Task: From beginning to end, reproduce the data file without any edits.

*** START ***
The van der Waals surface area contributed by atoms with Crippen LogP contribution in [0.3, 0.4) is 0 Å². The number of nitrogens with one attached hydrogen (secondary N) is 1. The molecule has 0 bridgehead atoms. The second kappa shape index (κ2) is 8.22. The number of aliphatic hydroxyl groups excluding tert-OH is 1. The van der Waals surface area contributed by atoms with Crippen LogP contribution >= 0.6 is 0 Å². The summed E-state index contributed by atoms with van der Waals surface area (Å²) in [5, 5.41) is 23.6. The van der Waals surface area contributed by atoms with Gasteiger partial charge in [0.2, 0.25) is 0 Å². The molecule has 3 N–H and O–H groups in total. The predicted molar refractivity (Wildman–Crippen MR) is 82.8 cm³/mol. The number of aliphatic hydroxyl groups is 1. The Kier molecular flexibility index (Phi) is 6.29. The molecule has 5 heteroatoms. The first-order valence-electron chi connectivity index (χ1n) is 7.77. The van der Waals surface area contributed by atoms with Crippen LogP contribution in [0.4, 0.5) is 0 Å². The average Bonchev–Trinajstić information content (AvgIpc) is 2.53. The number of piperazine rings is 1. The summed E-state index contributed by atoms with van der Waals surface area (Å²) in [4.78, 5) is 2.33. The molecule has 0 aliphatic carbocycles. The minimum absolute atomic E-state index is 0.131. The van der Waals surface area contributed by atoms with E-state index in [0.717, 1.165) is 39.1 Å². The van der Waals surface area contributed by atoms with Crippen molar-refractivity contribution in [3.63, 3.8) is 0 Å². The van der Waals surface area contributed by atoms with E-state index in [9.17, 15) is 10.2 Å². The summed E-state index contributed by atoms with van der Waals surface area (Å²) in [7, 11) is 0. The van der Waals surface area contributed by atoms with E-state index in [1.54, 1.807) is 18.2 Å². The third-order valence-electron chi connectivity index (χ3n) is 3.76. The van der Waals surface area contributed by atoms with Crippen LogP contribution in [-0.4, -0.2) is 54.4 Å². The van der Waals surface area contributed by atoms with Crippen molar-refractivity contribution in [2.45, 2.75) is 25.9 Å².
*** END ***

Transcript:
The van der Waals surface area contributed by atoms with Crippen LogP contribution in [0.3, 0.4) is 0 Å². The number of nitrogens with one attached hydrogen (secondary N) is 1. The molecule has 0 bridgehead atoms. The second kappa shape index (κ2) is 8.22. The number of aliphatic hydroxyl groups excluding tert-OH is 1. The van der Waals surface area contributed by atoms with Crippen LogP contribution >= 0.6 is 0 Å². The summed E-state index contributed by atoms with van der Waals surface area (Å²) in [5, 5.41) is 23.6. The van der Waals surface area contributed by atoms with Gasteiger partial charge in [0.2, 0.25) is 0 Å². The molecule has 3 N–H and O–H groups in total. The predicted molar refractivity (Wildman–Crippen MR) is 82.8 cm³/mol. The number of aliphatic hydroxyl groups is 1. The Kier molecular flexibility index (Phi) is 6.29. The molecule has 5 heteroatoms. The first-order valence-electron chi connectivity index (χ1n) is 7.77. The van der Waals surface area contributed by atoms with Crippen LogP contribution in [0.4, 0.5) is 0 Å². The average Bonchev–Trinajstić information content (AvgIpc) is 2.53. The number of piperazine rings is 1. The summed E-state index contributed by atoms with van der Waals surface area (Å²) in [4.78, 5) is 2.33. The molecule has 0 aliphatic carbocycles. The minimum absolute atomic E-state index is 0.131. The van der Waals surface area contributed by atoms with E-state index in [0.717, 1.165) is 39.1 Å². The van der Waals surface area contributed by atoms with Crippen molar-refractivity contribution in [3.63, 3.8) is 0 Å². The van der Waals surface area contributed by atoms with E-state index in [9.17, 15) is 10.2 Å². The summed E-state index contributed by atoms with van der Waals surface area (Å²) in [7, 11) is 0. The van der Waals surface area contributed by atoms with E-state index in [1.54, 1.807) is 18.2 Å². The third-order valence-electron chi connectivity index (χ3n) is 3.76. The van der Waals surface area contributed by atoms with Crippen LogP contribution in [-0.4, -0.2) is 54.4 Å². The van der Waals surface area contributed by atoms with Crippen molar-refractivity contribution in [2.45, 2.75) is 25.9 Å².